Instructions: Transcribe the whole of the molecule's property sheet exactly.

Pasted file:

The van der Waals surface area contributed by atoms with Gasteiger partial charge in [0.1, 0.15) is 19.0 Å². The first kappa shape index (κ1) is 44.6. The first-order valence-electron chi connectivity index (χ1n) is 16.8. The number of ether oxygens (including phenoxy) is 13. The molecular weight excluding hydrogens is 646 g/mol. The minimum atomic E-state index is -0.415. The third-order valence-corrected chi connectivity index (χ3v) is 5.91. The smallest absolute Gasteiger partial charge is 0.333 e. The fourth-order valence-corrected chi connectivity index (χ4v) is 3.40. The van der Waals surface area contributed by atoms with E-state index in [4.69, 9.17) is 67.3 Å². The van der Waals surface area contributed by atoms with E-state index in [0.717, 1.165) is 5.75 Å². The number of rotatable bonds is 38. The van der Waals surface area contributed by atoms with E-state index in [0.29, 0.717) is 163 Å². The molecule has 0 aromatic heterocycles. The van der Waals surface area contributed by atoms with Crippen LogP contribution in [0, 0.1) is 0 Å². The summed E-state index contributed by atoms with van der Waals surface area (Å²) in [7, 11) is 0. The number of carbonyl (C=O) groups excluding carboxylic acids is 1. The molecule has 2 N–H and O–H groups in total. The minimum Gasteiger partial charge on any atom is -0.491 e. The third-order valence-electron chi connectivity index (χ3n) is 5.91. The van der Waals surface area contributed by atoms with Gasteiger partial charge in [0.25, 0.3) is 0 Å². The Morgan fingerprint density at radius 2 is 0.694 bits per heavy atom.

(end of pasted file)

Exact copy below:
The van der Waals surface area contributed by atoms with Gasteiger partial charge in [0.1, 0.15) is 19.0 Å². The first kappa shape index (κ1) is 44.6. The first-order valence-electron chi connectivity index (χ1n) is 16.8. The number of ether oxygens (including phenoxy) is 13. The molecular weight excluding hydrogens is 646 g/mol. The minimum atomic E-state index is -0.415. The third-order valence-corrected chi connectivity index (χ3v) is 5.91. The smallest absolute Gasteiger partial charge is 0.333 e. The fourth-order valence-corrected chi connectivity index (χ4v) is 3.40. The van der Waals surface area contributed by atoms with E-state index in [4.69, 9.17) is 67.3 Å². The van der Waals surface area contributed by atoms with E-state index in [0.717, 1.165) is 5.75 Å². The number of rotatable bonds is 38. The van der Waals surface area contributed by atoms with E-state index in [0.29, 0.717) is 163 Å². The molecule has 0 aromatic heterocycles. The van der Waals surface area contributed by atoms with Crippen LogP contribution in [0, 0.1) is 0 Å². The summed E-state index contributed by atoms with van der Waals surface area (Å²) in [7, 11) is 0. The number of carbonyl (C=O) groups excluding carboxylic acids is 1. The molecule has 2 N–H and O–H groups in total. The minimum Gasteiger partial charge on any atom is -0.491 e. The third-order valence-electron chi connectivity index (χ3n) is 5.91. The van der Waals surface area contributed by atoms with Gasteiger partial charge in [0.25, 0.3) is 0 Å². The Morgan fingerprint density at radius 2 is 0.694 bits per heavy atom.